Just Tweak It
Phoenix duo take a minimalistic approach to interior design
By Christina Fuoco-Karasinski
Cassidy Lundgren and Whitney Layton had an epiphany.
The Phoenix mothers thought they could help people redesign their home by repurposing what they already owned.
Lundgren and Layton gave their company an appropriate name—Just Tweak It.
“We reuse things from other rooms in ways they hadn’t thought of before so they like their stuff again,” Lundgren says.
“I think we get so stuck with our own stuff and that’s where I would say, ‘Will you come over and help me?’ We forget how good our stuff is, so having somebody else come in and say, ‘We’ll just put this here,’ really helps.”
The duo’s services have since expanded to include the use of new products, as well as staging. They enjoy shopping for clients, as sometimes it’s easier than shopping for themselves.
A benefit of using Just Tweak It is they don’t charge for what their clients don’t use. They simply return the items. For larger items, they send photos.
“We buy a ton of stuff,” Lundgren says. “We have tons of options for them. A lot of times some customers are more opinionated than others. Some say, ‘Oh, just do what you do.’”
Interior decorating is a longtime dream for Lundgren and Layton. When Lundgren was a child, she drew plans for her room. She studied humanities and the arts at Brigham Young University. She took classes on color and form, and mixing things to see how they went together.
“I have a background in an artistic, creative field, but it wasn’t specifically this,” Lundgren says about interior decorating. “It’s fun to do it with a friend. She’s a neighbor. We go to church together. Our kids are best friends. We do everything together and it’s fun to be able to work together.”
Layton went to NAU for communications, but wishes she studied interior decorating. She was inspired by her grandmother and mother who, when Layton was a child, would frequently rearrange furniture.
“We tried new things, so I grew up with it,” Layton says. “I thought that was just what you did. I think it was only in the last few years that I really figured out what my own style was.”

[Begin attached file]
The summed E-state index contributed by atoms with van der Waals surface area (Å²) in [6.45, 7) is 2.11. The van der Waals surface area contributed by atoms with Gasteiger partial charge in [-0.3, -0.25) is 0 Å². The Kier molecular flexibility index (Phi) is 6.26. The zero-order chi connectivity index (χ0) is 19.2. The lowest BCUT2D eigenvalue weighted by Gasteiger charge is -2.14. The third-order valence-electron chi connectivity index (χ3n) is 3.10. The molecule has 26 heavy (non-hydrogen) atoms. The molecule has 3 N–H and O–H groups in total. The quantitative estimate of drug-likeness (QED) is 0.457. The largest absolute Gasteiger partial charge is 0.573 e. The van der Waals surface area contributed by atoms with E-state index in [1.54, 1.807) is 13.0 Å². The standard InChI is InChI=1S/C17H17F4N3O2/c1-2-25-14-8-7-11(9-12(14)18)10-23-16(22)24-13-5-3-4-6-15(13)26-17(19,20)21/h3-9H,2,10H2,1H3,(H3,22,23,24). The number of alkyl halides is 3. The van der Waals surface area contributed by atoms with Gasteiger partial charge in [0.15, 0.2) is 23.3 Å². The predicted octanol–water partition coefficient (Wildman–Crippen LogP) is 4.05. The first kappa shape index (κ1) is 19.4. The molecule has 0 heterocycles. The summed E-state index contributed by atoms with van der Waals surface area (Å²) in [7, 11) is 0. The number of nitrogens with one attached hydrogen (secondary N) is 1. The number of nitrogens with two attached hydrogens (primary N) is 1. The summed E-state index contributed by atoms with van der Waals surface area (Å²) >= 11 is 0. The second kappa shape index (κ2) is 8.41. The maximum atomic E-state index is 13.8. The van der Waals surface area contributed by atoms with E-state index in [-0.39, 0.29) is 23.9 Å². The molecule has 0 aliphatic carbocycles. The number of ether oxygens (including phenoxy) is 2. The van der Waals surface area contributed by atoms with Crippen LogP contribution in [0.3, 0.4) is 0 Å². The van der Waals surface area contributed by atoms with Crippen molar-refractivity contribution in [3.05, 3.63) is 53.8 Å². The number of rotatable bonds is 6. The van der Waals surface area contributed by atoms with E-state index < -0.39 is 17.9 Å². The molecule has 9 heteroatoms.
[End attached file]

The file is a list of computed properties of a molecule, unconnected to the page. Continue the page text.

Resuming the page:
She never considered herself as artistic. Her dream was to be a journalist, but she preferred to have children.
“Once I realized I could do this, I thought, ‘This is so fun for me,’” she says. “It is a way of being creative. I appreciate that about myself. I never thought I had it in me.”
Lundgren explains society is more disposable these days. Stores sell less expensive items than in the past, so it’s easier to redesign.
“We don’t necessarily save things from generation to generation. It’s just different,” Lundgren says. “People are more apt to redecorate their home more often than they used to.”
Lundgren and Layton’s styles are different.
“Whitney is more modern and mini than I am. I’m pretty modern too, not very farmhouse a little of that mixed it,” Lundgren says.
Just Tweak It is pretty much a full-time job for both, but Lundgren works at Downeast, which allows her to gauge what is fashionable.
“It’s so fun to work with people in the community and help them decorate on a budget,” Layton adds. “It’s really satisfying to overhaul somebody’s house. But there’s also something about going in and saying, ‘This isn’t as bad as you think. Let us help you give it a facelift.’
“It’s so satisfying at the end. People are so happy. It’s just a fun job. People can be as involved as they want. We really like to give people options so that people’s own tastes are involved. It’s not just our vision. It’s theirs, too.”